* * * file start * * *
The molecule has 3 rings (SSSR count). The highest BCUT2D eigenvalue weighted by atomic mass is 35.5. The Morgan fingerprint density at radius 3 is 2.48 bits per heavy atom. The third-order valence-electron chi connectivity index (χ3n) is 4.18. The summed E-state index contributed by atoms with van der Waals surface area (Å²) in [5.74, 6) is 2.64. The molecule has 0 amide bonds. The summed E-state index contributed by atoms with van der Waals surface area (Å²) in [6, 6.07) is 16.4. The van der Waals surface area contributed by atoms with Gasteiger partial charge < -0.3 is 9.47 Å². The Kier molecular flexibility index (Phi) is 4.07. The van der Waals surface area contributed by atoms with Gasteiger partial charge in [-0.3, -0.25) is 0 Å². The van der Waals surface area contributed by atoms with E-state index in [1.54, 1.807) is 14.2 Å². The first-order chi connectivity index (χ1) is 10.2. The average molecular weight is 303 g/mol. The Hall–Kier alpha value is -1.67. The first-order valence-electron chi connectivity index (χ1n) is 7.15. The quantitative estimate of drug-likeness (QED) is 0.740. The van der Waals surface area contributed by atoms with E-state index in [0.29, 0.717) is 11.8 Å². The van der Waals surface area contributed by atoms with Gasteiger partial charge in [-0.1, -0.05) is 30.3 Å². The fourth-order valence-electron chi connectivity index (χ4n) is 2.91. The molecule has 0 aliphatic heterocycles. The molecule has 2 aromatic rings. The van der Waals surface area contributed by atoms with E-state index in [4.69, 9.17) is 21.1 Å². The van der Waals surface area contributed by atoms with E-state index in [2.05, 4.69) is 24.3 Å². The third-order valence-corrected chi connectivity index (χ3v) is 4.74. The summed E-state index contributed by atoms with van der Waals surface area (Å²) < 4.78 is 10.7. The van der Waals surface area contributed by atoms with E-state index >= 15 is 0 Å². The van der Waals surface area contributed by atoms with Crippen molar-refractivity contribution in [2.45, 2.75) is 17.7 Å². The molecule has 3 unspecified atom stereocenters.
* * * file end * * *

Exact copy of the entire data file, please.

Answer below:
The molecule has 3 rings (SSSR count). The highest BCUT2D eigenvalue weighted by atomic mass is 35.5. The Morgan fingerprint density at radius 3 is 2.48 bits per heavy atom. The third-order valence-electron chi connectivity index (χ3n) is 4.18. The summed E-state index contributed by atoms with van der Waals surface area (Å²) in [5.74, 6) is 2.64. The molecule has 0 amide bonds. The summed E-state index contributed by atoms with van der Waals surface area (Å²) in [6, 6.07) is 16.4. The van der Waals surface area contributed by atoms with Gasteiger partial charge < -0.3 is 9.47 Å². The Kier molecular flexibility index (Phi) is 4.07. The van der Waals surface area contributed by atoms with Gasteiger partial charge in [-0.3, -0.25) is 0 Å². The van der Waals surface area contributed by atoms with E-state index in [1.54, 1.807) is 14.2 Å². The first-order chi connectivity index (χ1) is 10.2. The average molecular weight is 303 g/mol. The Hall–Kier alpha value is -1.67. The first-order valence-electron chi connectivity index (χ1n) is 7.15. The quantitative estimate of drug-likeness (QED) is 0.740. The van der Waals surface area contributed by atoms with E-state index in [0.29, 0.717) is 11.8 Å². The van der Waals surface area contributed by atoms with Gasteiger partial charge in [-0.1, -0.05) is 30.3 Å². The fourth-order valence-electron chi connectivity index (χ4n) is 2.91. The molecule has 0 aliphatic heterocycles. The molecule has 2 aromatic rings. The van der Waals surface area contributed by atoms with E-state index in [4.69, 9.17) is 21.1 Å². The van der Waals surface area contributed by atoms with E-state index in [2.05, 4.69) is 24.3 Å². The third-order valence-corrected chi connectivity index (χ3v) is 4.74. The summed E-state index contributed by atoms with van der Waals surface area (Å²) < 4.78 is 10.7. The van der Waals surface area contributed by atoms with E-state index >= 15 is 0 Å². The van der Waals surface area contributed by atoms with Crippen molar-refractivity contribution in [2.45, 2.75) is 17.7 Å². The molecule has 3 unspecified atom stereocenters.